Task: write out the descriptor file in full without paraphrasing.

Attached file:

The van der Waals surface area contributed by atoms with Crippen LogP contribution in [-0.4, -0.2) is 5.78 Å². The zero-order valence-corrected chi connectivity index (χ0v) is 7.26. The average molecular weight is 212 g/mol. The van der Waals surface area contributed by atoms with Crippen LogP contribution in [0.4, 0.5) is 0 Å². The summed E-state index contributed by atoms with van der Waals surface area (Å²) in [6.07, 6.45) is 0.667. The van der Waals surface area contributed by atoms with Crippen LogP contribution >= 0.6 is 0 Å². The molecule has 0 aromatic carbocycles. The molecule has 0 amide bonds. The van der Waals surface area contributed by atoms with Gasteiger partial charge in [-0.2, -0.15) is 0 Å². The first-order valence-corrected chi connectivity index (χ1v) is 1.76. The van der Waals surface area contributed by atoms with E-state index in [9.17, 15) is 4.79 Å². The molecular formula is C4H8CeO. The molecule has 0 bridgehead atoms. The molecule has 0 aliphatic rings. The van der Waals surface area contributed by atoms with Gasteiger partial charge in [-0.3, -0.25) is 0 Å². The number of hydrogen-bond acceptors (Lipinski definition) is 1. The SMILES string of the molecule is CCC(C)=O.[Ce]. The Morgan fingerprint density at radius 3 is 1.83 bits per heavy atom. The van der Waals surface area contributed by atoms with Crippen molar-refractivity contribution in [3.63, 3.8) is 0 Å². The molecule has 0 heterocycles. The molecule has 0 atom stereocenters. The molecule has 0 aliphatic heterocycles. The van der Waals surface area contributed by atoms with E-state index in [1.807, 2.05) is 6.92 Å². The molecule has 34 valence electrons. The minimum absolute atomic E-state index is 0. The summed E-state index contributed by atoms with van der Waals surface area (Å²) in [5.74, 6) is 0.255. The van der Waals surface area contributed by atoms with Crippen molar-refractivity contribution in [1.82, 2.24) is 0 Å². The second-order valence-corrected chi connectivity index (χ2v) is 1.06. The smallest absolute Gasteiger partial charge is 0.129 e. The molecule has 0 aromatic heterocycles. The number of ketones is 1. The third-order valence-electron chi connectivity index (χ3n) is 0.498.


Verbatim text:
The van der Waals surface area contributed by atoms with Crippen LogP contribution in [-0.4, -0.2) is 5.78 Å². The zero-order valence-corrected chi connectivity index (χ0v) is 7.26. The average molecular weight is 212 g/mol. The van der Waals surface area contributed by atoms with Crippen LogP contribution in [0.4, 0.5) is 0 Å². The summed E-state index contributed by atoms with van der Waals surface area (Å²) in [6.07, 6.45) is 0.667. The van der Waals surface area contributed by atoms with Crippen LogP contribution >= 0.6 is 0 Å². The molecule has 0 aromatic carbocycles. The molecule has 0 amide bonds. The van der Waals surface area contributed by atoms with Gasteiger partial charge in [-0.2, -0.15) is 0 Å². The first-order valence-corrected chi connectivity index (χ1v) is 1.76. The van der Waals surface area contributed by atoms with E-state index in [9.17, 15) is 4.79 Å². The molecular formula is C4H8CeO. The molecule has 0 bridgehead atoms. The molecule has 0 aliphatic rings. The van der Waals surface area contributed by atoms with Gasteiger partial charge in [-0.3, -0.25) is 0 Å². The number of hydrogen-bond acceptors (Lipinski definition) is 1. The SMILES string of the molecule is CCC(C)=O.[Ce]. The Morgan fingerprint density at radius 3 is 1.83 bits per heavy atom. The van der Waals surface area contributed by atoms with Crippen molar-refractivity contribution in [3.63, 3.8) is 0 Å². The molecule has 0 heterocycles. The molecule has 0 atom stereocenters. The molecule has 0 aliphatic heterocycles. The van der Waals surface area contributed by atoms with E-state index in [1.807, 2.05) is 6.92 Å². The molecule has 34 valence electrons. The minimum absolute atomic E-state index is 0. The summed E-state index contributed by atoms with van der Waals surface area (Å²) in [5.74, 6) is 0.255. The van der Waals surface area contributed by atoms with Crippen molar-refractivity contribution in [1.82, 2.24) is 0 Å². The second-order valence-corrected chi connectivity index (χ2v) is 1.06. The smallest absolute Gasteiger partial charge is 0.129 e. The molecule has 0 aromatic heterocycles. The number of ketones is 1. The third-order valence-electron chi connectivity index (χ3n) is 0.498.